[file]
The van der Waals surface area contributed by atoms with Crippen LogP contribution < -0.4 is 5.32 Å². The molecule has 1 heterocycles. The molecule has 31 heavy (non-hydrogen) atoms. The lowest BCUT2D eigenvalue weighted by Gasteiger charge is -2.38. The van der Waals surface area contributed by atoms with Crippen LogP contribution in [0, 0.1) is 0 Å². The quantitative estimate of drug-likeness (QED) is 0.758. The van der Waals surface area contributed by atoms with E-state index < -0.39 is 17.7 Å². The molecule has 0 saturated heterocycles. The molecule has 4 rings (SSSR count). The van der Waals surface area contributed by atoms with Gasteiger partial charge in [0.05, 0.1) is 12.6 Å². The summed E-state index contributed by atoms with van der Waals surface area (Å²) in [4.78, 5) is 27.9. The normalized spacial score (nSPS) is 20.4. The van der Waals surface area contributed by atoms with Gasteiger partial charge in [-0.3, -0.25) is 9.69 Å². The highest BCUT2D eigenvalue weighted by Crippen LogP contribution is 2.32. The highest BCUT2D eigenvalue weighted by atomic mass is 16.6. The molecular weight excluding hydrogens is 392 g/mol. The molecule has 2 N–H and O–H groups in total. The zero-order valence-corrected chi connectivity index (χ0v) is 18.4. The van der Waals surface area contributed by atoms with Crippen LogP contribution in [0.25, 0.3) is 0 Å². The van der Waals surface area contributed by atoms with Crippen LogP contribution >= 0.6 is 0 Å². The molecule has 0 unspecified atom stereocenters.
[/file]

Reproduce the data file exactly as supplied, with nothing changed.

The van der Waals surface area contributed by atoms with Crippen LogP contribution < -0.4 is 5.32 Å². The molecule has 1 heterocycles. The molecule has 31 heavy (non-hydrogen) atoms. The lowest BCUT2D eigenvalue weighted by Gasteiger charge is -2.38. The van der Waals surface area contributed by atoms with Crippen LogP contribution in [0, 0.1) is 0 Å². The quantitative estimate of drug-likeness (QED) is 0.758. The van der Waals surface area contributed by atoms with E-state index < -0.39 is 17.7 Å². The molecule has 0 saturated heterocycles. The molecule has 4 rings (SSSR count). The van der Waals surface area contributed by atoms with Gasteiger partial charge in [0.05, 0.1) is 12.6 Å². The summed E-state index contributed by atoms with van der Waals surface area (Å²) in [4.78, 5) is 27.9. The normalized spacial score (nSPS) is 20.4. The van der Waals surface area contributed by atoms with Gasteiger partial charge in [-0.3, -0.25) is 9.69 Å². The highest BCUT2D eigenvalue weighted by Crippen LogP contribution is 2.32. The highest BCUT2D eigenvalue weighted by atomic mass is 16.6. The molecular weight excluding hydrogens is 392 g/mol. The molecule has 2 N–H and O–H groups in total. The zero-order valence-corrected chi connectivity index (χ0v) is 18.4. The van der Waals surface area contributed by atoms with Crippen LogP contribution in [0.25, 0.3) is 0 Å². The van der Waals surface area contributed by atoms with Crippen LogP contribution >= 0.6 is 0 Å². The molecule has 0 unspecified atom stereocenters.